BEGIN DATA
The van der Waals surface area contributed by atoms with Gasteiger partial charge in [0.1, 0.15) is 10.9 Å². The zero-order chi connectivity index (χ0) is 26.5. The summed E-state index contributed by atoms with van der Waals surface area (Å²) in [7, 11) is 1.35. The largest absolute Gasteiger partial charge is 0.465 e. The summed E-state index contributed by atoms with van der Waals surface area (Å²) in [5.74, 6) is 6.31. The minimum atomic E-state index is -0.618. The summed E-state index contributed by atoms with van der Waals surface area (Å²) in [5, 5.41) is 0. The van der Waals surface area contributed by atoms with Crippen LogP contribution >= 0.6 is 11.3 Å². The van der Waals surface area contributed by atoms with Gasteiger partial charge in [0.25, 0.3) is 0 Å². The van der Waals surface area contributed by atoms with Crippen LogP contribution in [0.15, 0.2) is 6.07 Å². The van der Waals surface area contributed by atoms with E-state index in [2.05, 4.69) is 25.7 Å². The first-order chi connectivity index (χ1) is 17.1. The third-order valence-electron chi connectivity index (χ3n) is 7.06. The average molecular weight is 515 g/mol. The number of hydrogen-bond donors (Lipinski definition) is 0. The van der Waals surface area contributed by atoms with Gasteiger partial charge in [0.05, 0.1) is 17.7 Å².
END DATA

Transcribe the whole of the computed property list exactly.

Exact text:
The van der Waals surface area contributed by atoms with Gasteiger partial charge in [0.1, 0.15) is 10.9 Å². The zero-order chi connectivity index (χ0) is 26.5. The summed E-state index contributed by atoms with van der Waals surface area (Å²) in [7, 11) is 1.35. The largest absolute Gasteiger partial charge is 0.465 e. The summed E-state index contributed by atoms with van der Waals surface area (Å²) in [5.74, 6) is 6.31. The minimum atomic E-state index is -0.618. The summed E-state index contributed by atoms with van der Waals surface area (Å²) in [5, 5.41) is 0. The van der Waals surface area contributed by atoms with Crippen LogP contribution >= 0.6 is 11.3 Å². The van der Waals surface area contributed by atoms with Gasteiger partial charge in [0.25, 0.3) is 0 Å². The van der Waals surface area contributed by atoms with Crippen LogP contribution in [0.15, 0.2) is 6.07 Å². The van der Waals surface area contributed by atoms with E-state index in [2.05, 4.69) is 25.7 Å². The first-order chi connectivity index (χ1) is 17.1. The third-order valence-electron chi connectivity index (χ3n) is 7.06. The average molecular weight is 515 g/mol. The number of hydrogen-bond donors (Lipinski definition) is 0. The van der Waals surface area contributed by atoms with Gasteiger partial charge in [0.05, 0.1) is 17.7 Å².